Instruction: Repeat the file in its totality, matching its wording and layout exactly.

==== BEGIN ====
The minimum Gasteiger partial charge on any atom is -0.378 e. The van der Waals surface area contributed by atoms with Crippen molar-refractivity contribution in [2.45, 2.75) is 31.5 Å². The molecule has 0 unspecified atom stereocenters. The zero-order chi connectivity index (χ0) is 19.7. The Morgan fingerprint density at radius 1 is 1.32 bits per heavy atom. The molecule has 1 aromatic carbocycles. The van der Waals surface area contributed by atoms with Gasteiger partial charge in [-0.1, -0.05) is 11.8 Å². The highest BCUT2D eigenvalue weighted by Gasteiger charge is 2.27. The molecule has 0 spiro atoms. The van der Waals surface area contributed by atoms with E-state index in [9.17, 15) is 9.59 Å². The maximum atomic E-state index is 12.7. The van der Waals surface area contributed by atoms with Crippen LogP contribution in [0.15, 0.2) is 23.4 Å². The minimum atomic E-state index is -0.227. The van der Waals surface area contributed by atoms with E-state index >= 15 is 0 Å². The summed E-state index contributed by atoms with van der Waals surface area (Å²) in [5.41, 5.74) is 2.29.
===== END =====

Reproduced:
The minimum Gasteiger partial charge on any atom is -0.378 e. The van der Waals surface area contributed by atoms with Crippen molar-refractivity contribution in [2.45, 2.75) is 31.5 Å². The molecule has 0 unspecified atom stereocenters. The zero-order chi connectivity index (χ0) is 19.7. The Morgan fingerprint density at radius 1 is 1.32 bits per heavy atom. The molecule has 1 aromatic carbocycles. The van der Waals surface area contributed by atoms with Gasteiger partial charge in [-0.1, -0.05) is 11.8 Å². The highest BCUT2D eigenvalue weighted by Gasteiger charge is 2.27. The molecule has 0 spiro atoms. The van der Waals surface area contributed by atoms with E-state index in [9.17, 15) is 9.59 Å². The maximum atomic E-state index is 12.7. The van der Waals surface area contributed by atoms with Crippen LogP contribution in [0.15, 0.2) is 23.4 Å². The minimum atomic E-state index is -0.227. The van der Waals surface area contributed by atoms with E-state index >= 15 is 0 Å². The summed E-state index contributed by atoms with van der Waals surface area (Å²) in [5.41, 5.74) is 2.29.